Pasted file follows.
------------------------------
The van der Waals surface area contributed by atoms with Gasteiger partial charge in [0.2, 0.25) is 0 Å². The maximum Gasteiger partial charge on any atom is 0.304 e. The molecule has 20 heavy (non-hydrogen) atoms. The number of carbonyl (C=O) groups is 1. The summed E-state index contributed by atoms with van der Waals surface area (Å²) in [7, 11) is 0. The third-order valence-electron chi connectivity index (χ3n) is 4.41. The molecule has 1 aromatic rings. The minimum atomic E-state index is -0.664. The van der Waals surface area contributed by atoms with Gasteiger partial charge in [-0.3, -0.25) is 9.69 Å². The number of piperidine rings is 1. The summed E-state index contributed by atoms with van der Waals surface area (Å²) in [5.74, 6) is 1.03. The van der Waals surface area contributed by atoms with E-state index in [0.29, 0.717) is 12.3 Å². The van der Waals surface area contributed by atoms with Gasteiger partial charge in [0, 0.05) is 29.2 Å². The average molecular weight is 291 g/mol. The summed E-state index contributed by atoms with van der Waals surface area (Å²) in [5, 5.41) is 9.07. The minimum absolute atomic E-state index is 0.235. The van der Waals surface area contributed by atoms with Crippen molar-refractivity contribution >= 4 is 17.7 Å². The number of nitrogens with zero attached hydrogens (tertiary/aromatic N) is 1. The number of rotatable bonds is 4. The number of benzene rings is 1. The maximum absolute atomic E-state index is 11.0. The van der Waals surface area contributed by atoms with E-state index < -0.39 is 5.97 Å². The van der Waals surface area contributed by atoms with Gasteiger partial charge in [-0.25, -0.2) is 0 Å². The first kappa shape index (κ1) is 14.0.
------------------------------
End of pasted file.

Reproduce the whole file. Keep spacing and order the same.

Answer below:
The van der Waals surface area contributed by atoms with Gasteiger partial charge in [0.2, 0.25) is 0 Å². The maximum Gasteiger partial charge on any atom is 0.304 e. The molecule has 20 heavy (non-hydrogen) atoms. The number of carbonyl (C=O) groups is 1. The summed E-state index contributed by atoms with van der Waals surface area (Å²) in [7, 11) is 0. The third-order valence-electron chi connectivity index (χ3n) is 4.41. The molecule has 1 aromatic rings. The minimum atomic E-state index is -0.664. The van der Waals surface area contributed by atoms with Gasteiger partial charge in [-0.3, -0.25) is 9.69 Å². The number of piperidine rings is 1. The summed E-state index contributed by atoms with van der Waals surface area (Å²) in [5.74, 6) is 1.03. The van der Waals surface area contributed by atoms with E-state index in [0.29, 0.717) is 12.3 Å². The van der Waals surface area contributed by atoms with Gasteiger partial charge in [0, 0.05) is 29.2 Å². The average molecular weight is 291 g/mol. The summed E-state index contributed by atoms with van der Waals surface area (Å²) in [5, 5.41) is 9.07. The minimum absolute atomic E-state index is 0.235. The van der Waals surface area contributed by atoms with Crippen molar-refractivity contribution >= 4 is 17.7 Å². The number of nitrogens with zero attached hydrogens (tertiary/aromatic N) is 1. The number of rotatable bonds is 4. The number of benzene rings is 1. The maximum absolute atomic E-state index is 11.0. The van der Waals surface area contributed by atoms with E-state index < -0.39 is 5.97 Å². The van der Waals surface area contributed by atoms with Gasteiger partial charge in [-0.25, -0.2) is 0 Å². The first kappa shape index (κ1) is 14.0.